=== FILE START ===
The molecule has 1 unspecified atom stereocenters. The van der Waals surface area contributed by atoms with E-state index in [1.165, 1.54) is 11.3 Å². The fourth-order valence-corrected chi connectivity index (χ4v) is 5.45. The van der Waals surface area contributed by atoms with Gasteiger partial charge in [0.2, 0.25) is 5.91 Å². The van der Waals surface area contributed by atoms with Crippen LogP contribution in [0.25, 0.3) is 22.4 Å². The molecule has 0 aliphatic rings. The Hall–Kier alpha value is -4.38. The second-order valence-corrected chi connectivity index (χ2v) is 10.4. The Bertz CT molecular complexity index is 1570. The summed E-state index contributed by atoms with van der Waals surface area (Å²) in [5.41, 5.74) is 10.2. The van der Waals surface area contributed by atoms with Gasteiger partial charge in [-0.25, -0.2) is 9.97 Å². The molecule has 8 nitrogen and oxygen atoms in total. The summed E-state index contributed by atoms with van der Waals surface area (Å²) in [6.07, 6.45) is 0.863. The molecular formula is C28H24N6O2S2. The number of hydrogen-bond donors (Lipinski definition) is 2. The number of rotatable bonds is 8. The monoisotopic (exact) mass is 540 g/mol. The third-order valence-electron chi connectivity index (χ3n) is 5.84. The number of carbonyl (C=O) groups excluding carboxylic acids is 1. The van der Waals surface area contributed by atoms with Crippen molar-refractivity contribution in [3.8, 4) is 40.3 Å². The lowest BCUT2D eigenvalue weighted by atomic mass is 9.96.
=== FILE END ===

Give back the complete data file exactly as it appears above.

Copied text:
The molecule has 1 unspecified atom stereocenters. The van der Waals surface area contributed by atoms with E-state index in [1.165, 1.54) is 11.3 Å². The fourth-order valence-corrected chi connectivity index (χ4v) is 5.45. The van der Waals surface area contributed by atoms with Gasteiger partial charge in [0.2, 0.25) is 5.91 Å². The van der Waals surface area contributed by atoms with Crippen LogP contribution in [0.25, 0.3) is 22.4 Å². The molecule has 0 aliphatic rings. The Hall–Kier alpha value is -4.38. The second-order valence-corrected chi connectivity index (χ2v) is 10.4. The Bertz CT molecular complexity index is 1570. The summed E-state index contributed by atoms with van der Waals surface area (Å²) in [5.41, 5.74) is 10.2. The van der Waals surface area contributed by atoms with Gasteiger partial charge in [-0.25, -0.2) is 9.97 Å². The molecule has 8 nitrogen and oxygen atoms in total. The summed E-state index contributed by atoms with van der Waals surface area (Å²) in [6.07, 6.45) is 0.863. The molecular formula is C28H24N6O2S2. The number of hydrogen-bond donors (Lipinski definition) is 2. The number of rotatable bonds is 8. The monoisotopic (exact) mass is 540 g/mol. The third-order valence-electron chi connectivity index (χ3n) is 5.84. The number of carbonyl (C=O) groups excluding carboxylic acids is 1. The van der Waals surface area contributed by atoms with Crippen molar-refractivity contribution in [3.8, 4) is 40.3 Å². The lowest BCUT2D eigenvalue weighted by atomic mass is 9.96.